This is an academic book on internet memes. Shifman argues that scientists should pay more attention to the enormous outpouring of memes online - in the wake of the 2011 explosion of internet memes. The author covers internet meme classification, why some internet memes succeed and others fail, the political impact of internet memes, and many other topics. Her angle on the topic is mostly from cultural studies - readers interested in the evolutionary biology of culture should look elsewhere. Many internet memes are treated in some detail, with some emphasis on funny ones.
Probably the most controversial part of the book is its definition of internet memes. There has always been some tension between usage of the term "internet meme" to refer to popular works, and classical memetics - which usually considers any socially transmitted piece of culture to be a meme. Richard Dawkins has referred to the internet's "hijacking" of the "meme" term. In classical memetics, "internet meme" would usually refer to a meme that is spread online. However, this book proposes that we take more seriously the idea that "Millhouse is not a meme" - by adopting a definition of "internet meme" that takes account of popularity. The author goes on to use the term "meme" as an abbreviation for her concept of "internet meme" for much of the book. Besides common usage of the "internet meme" term, there are some factors that suggest frequency is significant. For example, G.C. Williams once offered a frequency-dependent definition of a *gene* - saying: "In this book I use the term gene to mean 'that which segregates and recombines with appreciable frequency'".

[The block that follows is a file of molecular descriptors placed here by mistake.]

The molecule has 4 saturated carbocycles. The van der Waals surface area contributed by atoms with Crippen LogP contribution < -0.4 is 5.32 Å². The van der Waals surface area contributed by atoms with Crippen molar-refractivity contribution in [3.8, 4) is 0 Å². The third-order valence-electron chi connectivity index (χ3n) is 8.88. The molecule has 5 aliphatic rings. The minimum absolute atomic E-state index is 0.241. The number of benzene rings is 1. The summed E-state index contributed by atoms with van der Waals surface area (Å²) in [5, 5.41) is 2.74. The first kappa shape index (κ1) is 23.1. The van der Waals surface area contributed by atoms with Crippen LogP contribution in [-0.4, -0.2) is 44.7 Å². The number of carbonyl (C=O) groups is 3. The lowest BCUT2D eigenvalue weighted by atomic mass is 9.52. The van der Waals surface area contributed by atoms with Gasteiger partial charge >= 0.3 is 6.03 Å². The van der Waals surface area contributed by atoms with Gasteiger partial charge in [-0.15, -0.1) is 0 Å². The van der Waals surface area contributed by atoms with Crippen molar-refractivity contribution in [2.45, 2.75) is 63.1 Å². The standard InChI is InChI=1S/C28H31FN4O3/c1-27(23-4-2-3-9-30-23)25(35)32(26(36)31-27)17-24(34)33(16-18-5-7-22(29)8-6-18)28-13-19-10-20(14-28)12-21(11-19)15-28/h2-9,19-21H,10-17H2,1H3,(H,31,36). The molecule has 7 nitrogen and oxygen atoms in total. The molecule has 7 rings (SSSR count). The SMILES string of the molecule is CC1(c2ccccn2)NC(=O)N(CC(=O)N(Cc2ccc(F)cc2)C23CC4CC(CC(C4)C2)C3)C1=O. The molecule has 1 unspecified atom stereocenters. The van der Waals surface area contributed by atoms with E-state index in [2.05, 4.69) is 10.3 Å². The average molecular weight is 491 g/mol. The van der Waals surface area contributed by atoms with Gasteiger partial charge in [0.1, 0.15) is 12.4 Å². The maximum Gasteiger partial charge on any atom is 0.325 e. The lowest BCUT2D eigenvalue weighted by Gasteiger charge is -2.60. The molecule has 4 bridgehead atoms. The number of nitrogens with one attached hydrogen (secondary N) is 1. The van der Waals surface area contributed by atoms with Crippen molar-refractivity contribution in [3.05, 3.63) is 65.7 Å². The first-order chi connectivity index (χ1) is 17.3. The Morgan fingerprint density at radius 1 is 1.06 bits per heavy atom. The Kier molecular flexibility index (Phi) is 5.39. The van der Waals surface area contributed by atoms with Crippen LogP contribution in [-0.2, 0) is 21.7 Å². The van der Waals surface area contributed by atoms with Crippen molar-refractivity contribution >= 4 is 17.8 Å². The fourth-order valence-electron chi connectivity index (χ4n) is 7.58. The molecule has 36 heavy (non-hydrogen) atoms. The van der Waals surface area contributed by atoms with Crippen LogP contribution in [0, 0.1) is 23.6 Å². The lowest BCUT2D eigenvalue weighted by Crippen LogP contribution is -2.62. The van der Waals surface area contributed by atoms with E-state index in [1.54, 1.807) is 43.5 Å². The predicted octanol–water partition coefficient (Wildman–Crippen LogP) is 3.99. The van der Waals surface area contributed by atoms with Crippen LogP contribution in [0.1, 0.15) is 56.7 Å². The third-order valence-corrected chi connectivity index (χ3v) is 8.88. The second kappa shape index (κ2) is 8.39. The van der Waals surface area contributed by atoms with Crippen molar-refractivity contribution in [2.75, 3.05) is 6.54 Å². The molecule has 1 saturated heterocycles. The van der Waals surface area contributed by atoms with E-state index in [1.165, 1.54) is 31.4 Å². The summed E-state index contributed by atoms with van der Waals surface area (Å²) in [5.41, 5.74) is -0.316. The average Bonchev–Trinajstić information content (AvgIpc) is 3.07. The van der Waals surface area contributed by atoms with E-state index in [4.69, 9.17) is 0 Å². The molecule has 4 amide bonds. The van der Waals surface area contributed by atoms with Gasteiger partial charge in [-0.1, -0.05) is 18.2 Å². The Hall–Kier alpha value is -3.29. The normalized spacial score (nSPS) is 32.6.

However, I can't say I'm convinced by Shifman's proposed terminology. I think that "internet meme" should refer to a meme that is transmitted over the internet. If people want to use the term as an abbreviation for "popular internet meme", then that's fine - but treating "internet meme" as a technical term that conflicts with most conventional definitions of the term "meme" seems to be an approach that fails to take proper account of other users of the term to me.
Shifman takes a few other jabs at memetics, for instance claiming that by seeking cultural phenotypes and genotypes pushes the analogy with genetics too far. However, she offers no more specific criticism of *why* this is a mistake. I think that cultural phenotypes and genotypes are fine. Indeed, distinguishing between heritable information and its products is very helpful - and if your preferred theory of cultural evolution lacks basic concepts like "phenotypes" and "genotypes" then you are probably not taking your cultural Darwinism seriously enough.
Alas, this book is really rather a brief primer on the topic of internet memes. The last chapter offers an overview of future directions in internet meme research.